In this step you will assemble the Arduino, position it in the case and add the 150 Ohm resistors in preparation for adding the LED Wiring.
1. Dismantle the AA Battery holder and remove wiring and switch to create room for the Arduino, Battery and push button switch. I had to cut some of the internal plastic out of the unit to create enough space.
2. Solder the Arduino Header Pins into the board vertically as per the picture above.
3. At this stage I suggest quickly attaching the Arduino to your Serial Board and loading a test sketch so that you are sure it is operating and there are no connectivity or programming issues.
4. The Circuit requires 8 x 150 Ohm resistors for each shoe to be attached to the Arduino.Take the left over 150 Ohm resistors cut from the LED Strip and arrange them on a piece of cardboard aligned to the pins on the Arduino as per the circuit diagram and photo above. Press the cardboard into the Header Pins to mark out positions of the holes. Use the indents in the cardboard as a guide to drill small holes in the cardboard and push the cardboard onto the Arduino board. Carefully align the 8 x 150 Ohm resistors and solder them in place to the header pins.
5.Drill a hole in each side of the case to provide access for the LED wiring.
6. Position the Arduino, switches and battery in the case to ensure there is enough room, then once confident use hot glue to fasten the Arduino into the case.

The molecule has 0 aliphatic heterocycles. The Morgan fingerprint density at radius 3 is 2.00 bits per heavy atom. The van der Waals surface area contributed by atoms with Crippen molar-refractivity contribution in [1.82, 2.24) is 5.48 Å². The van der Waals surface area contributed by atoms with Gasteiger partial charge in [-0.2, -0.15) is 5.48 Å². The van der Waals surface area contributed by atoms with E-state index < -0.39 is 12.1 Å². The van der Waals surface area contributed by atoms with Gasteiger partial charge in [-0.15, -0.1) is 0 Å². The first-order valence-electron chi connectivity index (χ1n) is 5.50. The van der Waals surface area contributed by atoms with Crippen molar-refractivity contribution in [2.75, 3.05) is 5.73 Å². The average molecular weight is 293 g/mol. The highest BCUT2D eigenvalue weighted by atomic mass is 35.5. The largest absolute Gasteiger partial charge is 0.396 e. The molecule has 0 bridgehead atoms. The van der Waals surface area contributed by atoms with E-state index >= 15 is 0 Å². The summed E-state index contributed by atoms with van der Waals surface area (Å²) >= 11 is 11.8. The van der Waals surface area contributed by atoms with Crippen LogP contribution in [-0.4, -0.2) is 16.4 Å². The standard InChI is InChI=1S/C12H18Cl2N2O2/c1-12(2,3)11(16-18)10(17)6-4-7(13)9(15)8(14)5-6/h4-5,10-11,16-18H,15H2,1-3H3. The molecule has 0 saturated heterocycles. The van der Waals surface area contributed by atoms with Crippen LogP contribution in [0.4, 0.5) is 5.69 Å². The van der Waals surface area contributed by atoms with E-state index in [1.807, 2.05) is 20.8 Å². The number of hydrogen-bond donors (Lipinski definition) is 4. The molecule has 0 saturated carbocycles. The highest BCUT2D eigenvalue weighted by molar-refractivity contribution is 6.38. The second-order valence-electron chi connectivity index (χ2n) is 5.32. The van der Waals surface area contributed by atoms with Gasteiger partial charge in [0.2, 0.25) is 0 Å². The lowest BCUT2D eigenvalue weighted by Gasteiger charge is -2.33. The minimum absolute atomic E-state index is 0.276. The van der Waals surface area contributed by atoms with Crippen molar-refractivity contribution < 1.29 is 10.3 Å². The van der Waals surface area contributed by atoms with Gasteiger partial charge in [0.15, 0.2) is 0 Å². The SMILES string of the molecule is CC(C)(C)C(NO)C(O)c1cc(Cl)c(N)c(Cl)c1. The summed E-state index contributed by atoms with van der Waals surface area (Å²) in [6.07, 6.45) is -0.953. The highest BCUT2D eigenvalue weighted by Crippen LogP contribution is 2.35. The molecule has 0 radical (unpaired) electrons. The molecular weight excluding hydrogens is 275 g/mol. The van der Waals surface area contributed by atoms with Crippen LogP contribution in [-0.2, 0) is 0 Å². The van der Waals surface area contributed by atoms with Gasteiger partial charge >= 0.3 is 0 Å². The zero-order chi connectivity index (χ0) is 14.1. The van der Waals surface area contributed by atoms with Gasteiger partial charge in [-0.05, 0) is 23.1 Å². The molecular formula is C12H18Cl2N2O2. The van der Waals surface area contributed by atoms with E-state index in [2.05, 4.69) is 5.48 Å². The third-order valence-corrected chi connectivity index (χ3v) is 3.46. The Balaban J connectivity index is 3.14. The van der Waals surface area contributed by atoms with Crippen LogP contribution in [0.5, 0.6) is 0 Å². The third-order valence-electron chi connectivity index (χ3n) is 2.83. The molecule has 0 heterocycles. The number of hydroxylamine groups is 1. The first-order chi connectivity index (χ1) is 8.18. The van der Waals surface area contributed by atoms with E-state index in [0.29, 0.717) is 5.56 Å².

7. The final step is to fasten the case to the heel of the shoe using hot glue, ensuring that there is approximately 1cm from the top of the shoe heel to the case for clearance.
Step 5: Connect Up the LED Wiring
The LEDs are surprising easy to connect. Using the chart provided, start at the front of the shoe and move to the back. The Copper Wire has insulating varnish on the outside of it to avoid short circuits. When connecting it to the LEDs, it can be "tinned" with the heat of the soldering iron, which will burn off the insulating varnish (See picture above)
My advice is to cut a length of Copper Wire Approx 50 cm long and tin one end. From the diagram start with (4,5) and connect all of the LEDs labeled with 4 on the Cathode (-ve) side which should be facing upwards. Once complete connect the Copper Wire to the appropriate Arduino Header Pin as per the circuit. You will notice that some of the LEDs are connected on both sides of the Shoe. This means connecting them up via the Arduino board and extending through the holes on both sides of the casing.
Lay the copper wire over the shoe, put a kink in the wire at the next LED connection then using the Soldering Iron, tin the Copper Wire before soldering into place. (See picture above)